After a petitioner has obtained post-conviction relief, a trial court may not impose a more severe penalty when the petitioner is subsequently convicted unless it articulates reasons based upon information regarding the defendant's conduct after the time of the original sentencing.[3] The question raised in this case is whether the enhanced penalty of eight years, for a lesser offense, coupled with a restitution order, is a more severe penalty than the presumptive ten-year sentence imposed for the original, greater offense. If it is, the court's reasons for the more severe sentence would have to fulfill the requirements of PC Rule 1, § 10. However, for the reasons set forth below, we find that Ault's current sentence is not a more severe penalty than his original sentence.

    Ault cites McBroom v. State, 530 N.E.2d 725, 727 (Ind.1988) for the notion that a sentence can be a "more severe penalty" even though it is not longer than the original sentence. In McBroom, a petitioner was granted post-conviction relief from a thirty-year sentence for murder. He then was charged with both murder and confinement, and after a trial by jury, was convicted of both. Id. He was sentenced to concurrent terms for the two convictions. Id. Our supreme court found that the additional twenty-year sentence for his conviction for criminal confinement was a more severe penalty within the meaning of PC Rule 1, § 10, even though he was not sentenced to more years in prison. However, the court explicitly viewed the case "in the double jeopardy context" and held that, in this context, PC Rule 1, § 10 prohibits the State from adding a charge after a post-conviction proceeding. Id. at 727.

    In the instant case, no additional charge was involved, but rather a lesser charge. Moreover, Ault was sentenced to a term of fewer years. The sentence is thus not a more severe penalty, and PC Rule 1, § 10 does not apply. The trial court was therefore not required to give reasons for the sentence related to the defendant's conduct occurring after the original date of sentencing. Instead, we apply the abuse of discretion standard and affirm the trial court's finding that the aggravating factors outweighed the mitigating factors in the context of a conviction for a lesser offense. See Tumulty v. State, 666 N.E.2d 394, 396 (Ind. 1996) (trial court's balancing of aggravating and mitigating factors reviewed under abuse of discretion standard).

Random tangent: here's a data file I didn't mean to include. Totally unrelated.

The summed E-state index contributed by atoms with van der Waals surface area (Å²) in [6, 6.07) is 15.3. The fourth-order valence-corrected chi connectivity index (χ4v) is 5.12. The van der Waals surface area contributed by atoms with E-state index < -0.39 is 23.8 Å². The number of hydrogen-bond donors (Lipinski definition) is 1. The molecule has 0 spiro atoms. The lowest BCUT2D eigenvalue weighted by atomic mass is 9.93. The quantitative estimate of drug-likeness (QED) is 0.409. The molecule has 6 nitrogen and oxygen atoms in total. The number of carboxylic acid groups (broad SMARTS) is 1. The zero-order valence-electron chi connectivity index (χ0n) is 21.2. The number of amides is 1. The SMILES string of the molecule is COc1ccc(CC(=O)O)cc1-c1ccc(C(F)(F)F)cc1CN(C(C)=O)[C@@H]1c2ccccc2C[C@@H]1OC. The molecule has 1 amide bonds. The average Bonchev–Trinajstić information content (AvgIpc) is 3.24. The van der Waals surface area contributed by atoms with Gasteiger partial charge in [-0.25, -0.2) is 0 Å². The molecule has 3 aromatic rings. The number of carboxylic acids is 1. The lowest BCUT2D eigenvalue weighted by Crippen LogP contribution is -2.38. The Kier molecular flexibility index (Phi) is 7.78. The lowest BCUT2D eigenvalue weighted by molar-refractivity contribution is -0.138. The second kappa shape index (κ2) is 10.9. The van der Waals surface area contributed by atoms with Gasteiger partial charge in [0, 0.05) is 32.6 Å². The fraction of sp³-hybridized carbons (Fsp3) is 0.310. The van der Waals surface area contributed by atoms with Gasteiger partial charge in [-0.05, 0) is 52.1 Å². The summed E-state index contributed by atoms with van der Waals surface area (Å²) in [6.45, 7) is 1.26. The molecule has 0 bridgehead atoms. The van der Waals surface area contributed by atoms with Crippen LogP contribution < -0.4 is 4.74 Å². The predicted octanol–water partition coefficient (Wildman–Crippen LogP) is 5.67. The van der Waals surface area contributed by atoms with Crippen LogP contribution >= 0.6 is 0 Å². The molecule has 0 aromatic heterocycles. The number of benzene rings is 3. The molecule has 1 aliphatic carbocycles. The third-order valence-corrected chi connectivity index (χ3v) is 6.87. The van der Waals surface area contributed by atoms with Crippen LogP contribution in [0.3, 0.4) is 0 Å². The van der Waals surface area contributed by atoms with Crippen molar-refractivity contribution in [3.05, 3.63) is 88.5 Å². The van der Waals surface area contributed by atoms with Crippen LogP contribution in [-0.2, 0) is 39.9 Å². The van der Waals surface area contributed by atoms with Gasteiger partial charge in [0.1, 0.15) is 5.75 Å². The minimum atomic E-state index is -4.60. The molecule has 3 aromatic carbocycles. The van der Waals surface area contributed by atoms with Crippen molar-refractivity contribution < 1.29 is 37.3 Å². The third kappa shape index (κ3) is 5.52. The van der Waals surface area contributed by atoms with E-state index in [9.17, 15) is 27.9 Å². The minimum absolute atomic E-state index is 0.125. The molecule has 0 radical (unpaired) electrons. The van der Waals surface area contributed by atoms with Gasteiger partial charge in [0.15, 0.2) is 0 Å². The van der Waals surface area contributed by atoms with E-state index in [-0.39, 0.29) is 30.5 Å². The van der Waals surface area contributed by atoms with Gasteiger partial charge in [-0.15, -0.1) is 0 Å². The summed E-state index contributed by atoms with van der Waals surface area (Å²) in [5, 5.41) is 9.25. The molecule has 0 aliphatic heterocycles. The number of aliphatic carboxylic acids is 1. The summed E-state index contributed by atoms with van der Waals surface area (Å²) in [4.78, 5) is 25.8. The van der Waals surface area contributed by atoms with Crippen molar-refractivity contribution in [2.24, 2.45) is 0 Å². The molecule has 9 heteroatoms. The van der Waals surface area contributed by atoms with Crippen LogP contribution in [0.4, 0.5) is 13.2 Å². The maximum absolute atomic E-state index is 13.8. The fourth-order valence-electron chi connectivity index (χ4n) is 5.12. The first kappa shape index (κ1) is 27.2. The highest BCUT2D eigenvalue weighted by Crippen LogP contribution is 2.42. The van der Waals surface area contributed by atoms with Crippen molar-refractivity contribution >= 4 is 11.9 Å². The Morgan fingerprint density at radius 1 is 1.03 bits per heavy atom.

Ault also maintains that the imposition of the restitution order together with his sentence constitutes a "more severe penalty." Appellant's brief at 17. For the same reasons outlined above, we are not inclined to second-guess the trial court's evaluation of the severity of the restitution order and sentence. The restitution statute provides that the court may order restitution "in addition to any sentence imposed." IND.CODE § 35-50-5-3. Moreover, Ault expressed a wish to pay restitution. R. at 143, 160. We find no rational way to measure whether a restitution order and an eight-year sentence is "more severe" than a ten-year sentence, and thus we again find that the trial court was *1082 within its discretion. See Tumulty, 666 N.E.2d at 396.


    Ault next contends that the order of restitution was contrary to law. He argues that neither the State nor N.F.'s mother is a "victim" under the terms of the restitution statute and thus neither may be compensated. Secondly, he maintains that the order exceeded the amount of actual loss suffered by N.F., the actual victim before the time of sentencing.

    We note initially our standard of review. An order of restitution is within the trial court's discretion and will be reversed only upon a finding of abuse of discretion. Vanness v. State, 605 N.E.2d 777, 783 (Ind. Ct.App.1992). Under an abuse of discretion standard, we will affirm the trial court's decision if there is any evidence supporting the decision. Gleason v. Bush, 689 N.E.2d 480, 484 (Ind.Ct.App.1997).

    A. Who Is the Victim?

    Ault argues that the State is not the victim of his actions, as contemplated by I.C. § 35-50-5-3.[4] He also maintains that case law has only deemed the State a victim when it suffered loss as a "direct and immediate result of the defendant's actions." Appellant's brief at 12.[5] He argues, therefore, that restitution to the State cannot be ordered under the statute in the instant case.